The ghosts of lovers past
Rejection by ghosting, the death of intimacy everywhere.
Despite the milieu of mossy boulders and crystal-clear water rippling over silver rocks, I could hardly divert my gaze from his budgie smugglers. It was a bold choice for our first date but the thickness in the August air made it reasonable. And something about his confidence excited me.
I’d been in North Queensland for just over a month before I met Noah. His photos clutching marathon medals and wearing button ups made for a very innocuous Hinge profile. When I found out he had a psychology degree, I figured we’d at least get through a beer together. Instead he suggested a swim at a nearby waterhole and, like all stories of torrid romance, within 24 hours we had both been rendered senseless by the euphoric chemical response of mutual attraction.
This a story of romance and rejection: my story of Noah. But because we met using a dating application, it is also the story of modern love. It’s a proverbial tale and one I have heard in many iterations. One with a climax so common, it’s been normalised.
There are three fundamental ways in which online dating has shifted the culture of dating at large: access to diversity, means of communication and algorithmic matching. While the aforementioned may seem like obvious benefits associated with services like Hinge, Tinder, Bumble, Plenty of Fish and their rivals, whether or not these applications can actually lead to universally better romantic outcomes is a topic debated hotly among journalists, scholars and gal-pals-on-the-reds alike. When giving the virtual love heart to someone you mightn’t have otherwise encountered could result in heartache, using technology to widen the dating pool starts to feel like a game of Russian roulette.
Following our excursion to the swimming hole, Noah and I spent six nights straight together; obsessed with each other’s newness. I had scheduled some time off work to start my masters degree, so there was room in my calendar to be preoccupied by lust. After we got that first week of passion out of the way, we started getting to know each other like adults. I met his friends, his CrossFit colleagues, his dad, his dad’s dog and his sister’s best friend. We talked about what we wanted and both agreed that there was something unique between us beyond our physical chemistry.
“He’s the greatest guy I’ve ever met,” I told my best friend over the phone.
“So, you’re moving to Queensland now.” she teased, in only the way someone who knows you can.
A contemporary phenomenon to have been coined thanks to the evolving landscape of modern romance is ‘ghosting’. The term is described as a behaviour whereby one partner terminates all communication and contact, without warning or detailed explanation, and precedes to ignore or ‘block’ any future attempts made by the former partner/s to reach out. In 2016, a survey conducted by dating site Plenty of Fish on 800 single Millennials – platform members aged 18 to 33 – found that 78% of its participants had been ghosted at least once. This number is both startling and vague because it can be. While the definition of the deed may fluctuate person to person, everybody has a ghost story for around the campfire; as a victim, a perpetrator, or in the role of support to a friend whose sense of security has been shattered after the disappearing act of a lover.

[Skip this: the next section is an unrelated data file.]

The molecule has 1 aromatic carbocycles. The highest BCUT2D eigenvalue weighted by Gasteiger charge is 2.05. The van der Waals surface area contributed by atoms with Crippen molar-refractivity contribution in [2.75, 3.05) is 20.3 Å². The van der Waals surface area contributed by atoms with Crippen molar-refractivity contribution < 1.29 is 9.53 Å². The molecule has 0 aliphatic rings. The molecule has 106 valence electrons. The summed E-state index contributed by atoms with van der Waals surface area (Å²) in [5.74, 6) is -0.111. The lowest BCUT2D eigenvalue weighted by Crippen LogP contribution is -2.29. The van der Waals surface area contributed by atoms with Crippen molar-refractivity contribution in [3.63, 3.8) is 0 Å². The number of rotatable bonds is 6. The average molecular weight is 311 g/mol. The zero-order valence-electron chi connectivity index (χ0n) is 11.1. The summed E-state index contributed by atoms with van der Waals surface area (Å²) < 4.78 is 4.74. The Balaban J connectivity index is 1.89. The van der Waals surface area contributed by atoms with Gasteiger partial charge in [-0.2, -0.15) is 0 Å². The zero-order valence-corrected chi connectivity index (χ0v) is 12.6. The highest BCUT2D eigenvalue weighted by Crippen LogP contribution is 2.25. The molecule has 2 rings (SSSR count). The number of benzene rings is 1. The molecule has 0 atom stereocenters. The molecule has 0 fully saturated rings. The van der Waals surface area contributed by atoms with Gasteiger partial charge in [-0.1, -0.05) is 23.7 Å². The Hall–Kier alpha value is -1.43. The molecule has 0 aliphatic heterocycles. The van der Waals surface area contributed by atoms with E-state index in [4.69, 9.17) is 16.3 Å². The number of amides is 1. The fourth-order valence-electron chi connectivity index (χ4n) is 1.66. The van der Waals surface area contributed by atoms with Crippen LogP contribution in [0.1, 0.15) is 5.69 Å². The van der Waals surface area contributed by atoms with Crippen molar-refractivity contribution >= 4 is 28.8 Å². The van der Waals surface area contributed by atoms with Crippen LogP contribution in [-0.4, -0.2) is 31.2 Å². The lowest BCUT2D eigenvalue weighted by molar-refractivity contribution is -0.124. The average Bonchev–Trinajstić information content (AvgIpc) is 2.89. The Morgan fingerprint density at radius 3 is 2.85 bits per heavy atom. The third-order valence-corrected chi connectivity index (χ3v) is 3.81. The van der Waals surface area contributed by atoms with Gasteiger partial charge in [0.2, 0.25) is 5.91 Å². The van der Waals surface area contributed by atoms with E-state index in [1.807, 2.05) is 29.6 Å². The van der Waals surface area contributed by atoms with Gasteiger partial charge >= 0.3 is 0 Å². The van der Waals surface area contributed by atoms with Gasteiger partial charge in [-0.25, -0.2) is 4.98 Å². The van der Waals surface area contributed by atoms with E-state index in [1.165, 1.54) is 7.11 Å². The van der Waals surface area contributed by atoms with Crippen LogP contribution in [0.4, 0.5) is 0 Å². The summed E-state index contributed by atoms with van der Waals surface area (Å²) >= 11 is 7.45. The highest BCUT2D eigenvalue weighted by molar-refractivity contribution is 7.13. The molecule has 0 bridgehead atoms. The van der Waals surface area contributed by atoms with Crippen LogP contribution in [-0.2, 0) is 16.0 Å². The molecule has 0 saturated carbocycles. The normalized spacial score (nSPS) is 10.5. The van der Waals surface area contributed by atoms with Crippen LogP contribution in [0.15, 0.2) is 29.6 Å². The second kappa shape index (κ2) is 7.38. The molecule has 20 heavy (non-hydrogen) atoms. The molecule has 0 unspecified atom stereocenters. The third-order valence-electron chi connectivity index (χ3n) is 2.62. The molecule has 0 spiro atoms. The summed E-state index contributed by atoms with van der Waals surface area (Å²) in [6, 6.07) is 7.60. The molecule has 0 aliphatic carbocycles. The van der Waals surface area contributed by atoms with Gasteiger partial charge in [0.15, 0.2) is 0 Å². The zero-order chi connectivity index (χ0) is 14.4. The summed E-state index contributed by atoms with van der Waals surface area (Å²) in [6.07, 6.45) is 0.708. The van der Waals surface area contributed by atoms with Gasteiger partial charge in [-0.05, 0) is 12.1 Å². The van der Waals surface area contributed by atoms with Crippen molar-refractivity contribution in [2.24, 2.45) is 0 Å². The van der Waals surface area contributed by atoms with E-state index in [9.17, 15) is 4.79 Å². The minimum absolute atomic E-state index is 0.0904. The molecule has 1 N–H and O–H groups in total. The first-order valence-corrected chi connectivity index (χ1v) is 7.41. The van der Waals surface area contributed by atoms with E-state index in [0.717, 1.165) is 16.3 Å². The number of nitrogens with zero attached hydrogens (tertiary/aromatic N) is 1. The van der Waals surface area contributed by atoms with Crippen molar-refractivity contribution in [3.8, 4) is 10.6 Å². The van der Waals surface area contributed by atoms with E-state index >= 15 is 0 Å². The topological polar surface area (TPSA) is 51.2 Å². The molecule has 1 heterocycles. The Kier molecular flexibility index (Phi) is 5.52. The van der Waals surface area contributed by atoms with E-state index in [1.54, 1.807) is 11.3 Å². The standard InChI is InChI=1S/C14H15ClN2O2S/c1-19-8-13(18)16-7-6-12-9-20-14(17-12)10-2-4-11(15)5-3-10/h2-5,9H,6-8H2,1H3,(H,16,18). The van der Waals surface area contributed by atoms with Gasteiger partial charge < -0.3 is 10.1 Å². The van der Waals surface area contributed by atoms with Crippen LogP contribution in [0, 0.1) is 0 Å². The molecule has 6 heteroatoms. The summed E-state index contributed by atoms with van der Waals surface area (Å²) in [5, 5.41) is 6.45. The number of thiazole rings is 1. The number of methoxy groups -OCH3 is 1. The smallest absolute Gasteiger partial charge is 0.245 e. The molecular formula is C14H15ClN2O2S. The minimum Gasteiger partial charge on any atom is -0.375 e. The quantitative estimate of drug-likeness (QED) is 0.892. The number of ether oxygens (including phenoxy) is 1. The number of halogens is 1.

Severing all contact is not an entirely new approach to terminating romantic, sentimental or sexual relationships (and ghosting is just the most extreme antithesis of aftercare), however its application as a breakup strategy has become more prominent amid the increased adoption of dating technology. An American study published in the Journal of Computers in Human Behaviour suggested that mobile phone haptics (i.e. touch screen capabilities) reduced the perception of personhood, making profile-havers appear more like commodities than actual living beings with contexts, emotions and tax file numbers. So too does it affect the false realisation of a relationship – an influence the study names the “mere holding effect” – giving daters a sense of psychological ownership over and pseudo-intimacy with their prospective partners.
Almost 30% of participants in a different study – conducted by Dutch behavioural scientists – described the ease of ghosting afforded by mobile dating applications, with some naming anonymity and the absence of shared social networks as factors that made ghosting an appealing option. This invites the question: if the reward of these applications is the effortless access they provide to an abundance of potential new partners, what risks are there to the reputations of daters who decide to behave poorly? If we pluck each other from obscurity, who is holding who accountable? Against the backdrop of oblivion, red flags can be harder to spot.
In becoming enraptured by both the sweltering heat of tropical Australia and Noah’s irresistible sock and sandal combination, I had forgotten the nature of our meeting.
“I think I’d like to have a girlfriend,” he mused in the bathtub one afternoon. I sunk into the warmth.
Meanwhile, a school friend of mine had been given an aggressive and terminal cancer diagnosis. She had stopped treatment and was spending what precious time she had left with her two young children and a very small circle of family. It felt peculiar to be celebrating a new connection whilst simultaneously grieving the loss of another. In contrast to how destabilising it felt to be confronted by my own mortality, my budding relationship with Noah felt secure. Had I clumsily applied the gravity and permanence of the other events in my life to our infantile romance?
Eventually, I flew home for the funeral. Noah dropped me at the airport – “Max four weeks until we see each other again!” – and I boarded my fight in a sweaty haze of reverence and devastation. Neither of which would fade for months to come.